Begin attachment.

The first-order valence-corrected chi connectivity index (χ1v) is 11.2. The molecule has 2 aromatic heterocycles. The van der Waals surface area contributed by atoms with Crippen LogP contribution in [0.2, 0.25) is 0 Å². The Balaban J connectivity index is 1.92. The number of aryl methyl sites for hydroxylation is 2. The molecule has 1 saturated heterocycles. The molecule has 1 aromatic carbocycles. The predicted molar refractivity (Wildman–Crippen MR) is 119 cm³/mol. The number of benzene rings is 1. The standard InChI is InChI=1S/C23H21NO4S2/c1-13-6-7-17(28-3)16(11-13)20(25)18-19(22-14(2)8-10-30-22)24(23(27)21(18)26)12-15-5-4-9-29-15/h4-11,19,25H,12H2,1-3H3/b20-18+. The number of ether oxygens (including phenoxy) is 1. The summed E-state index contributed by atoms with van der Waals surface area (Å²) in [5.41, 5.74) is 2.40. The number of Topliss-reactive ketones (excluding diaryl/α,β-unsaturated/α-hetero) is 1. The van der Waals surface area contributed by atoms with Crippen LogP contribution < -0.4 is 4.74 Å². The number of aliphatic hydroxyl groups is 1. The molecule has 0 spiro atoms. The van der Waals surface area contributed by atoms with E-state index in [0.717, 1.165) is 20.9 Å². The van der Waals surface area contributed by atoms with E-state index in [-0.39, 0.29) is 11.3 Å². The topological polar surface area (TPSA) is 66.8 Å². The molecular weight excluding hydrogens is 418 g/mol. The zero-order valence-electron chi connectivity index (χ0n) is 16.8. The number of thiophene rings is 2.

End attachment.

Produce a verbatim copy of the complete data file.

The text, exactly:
The first-order valence-corrected chi connectivity index (χ1v) is 11.2. The molecule has 2 aromatic heterocycles. The van der Waals surface area contributed by atoms with Crippen LogP contribution in [0.2, 0.25) is 0 Å². The Balaban J connectivity index is 1.92. The number of aryl methyl sites for hydroxylation is 2. The molecule has 1 saturated heterocycles. The molecule has 1 aromatic carbocycles. The predicted molar refractivity (Wildman–Crippen MR) is 119 cm³/mol. The number of benzene rings is 1. The standard InChI is InChI=1S/C23H21NO4S2/c1-13-6-7-17(28-3)16(11-13)20(25)18-19(22-14(2)8-10-30-22)24(23(27)21(18)26)12-15-5-4-9-29-15/h4-11,19,25H,12H2,1-3H3/b20-18+. The number of ether oxygens (including phenoxy) is 1. The summed E-state index contributed by atoms with van der Waals surface area (Å²) in [5.41, 5.74) is 2.40. The number of Topliss-reactive ketones (excluding diaryl/α,β-unsaturated/α-hetero) is 1. The van der Waals surface area contributed by atoms with Crippen LogP contribution < -0.4 is 4.74 Å². The number of aliphatic hydroxyl groups is 1. The molecule has 0 spiro atoms. The van der Waals surface area contributed by atoms with E-state index in [0.717, 1.165) is 20.9 Å². The van der Waals surface area contributed by atoms with E-state index in [-0.39, 0.29) is 11.3 Å². The topological polar surface area (TPSA) is 66.8 Å². The molecular weight excluding hydrogens is 418 g/mol. The zero-order valence-electron chi connectivity index (χ0n) is 16.8. The number of thiophene rings is 2.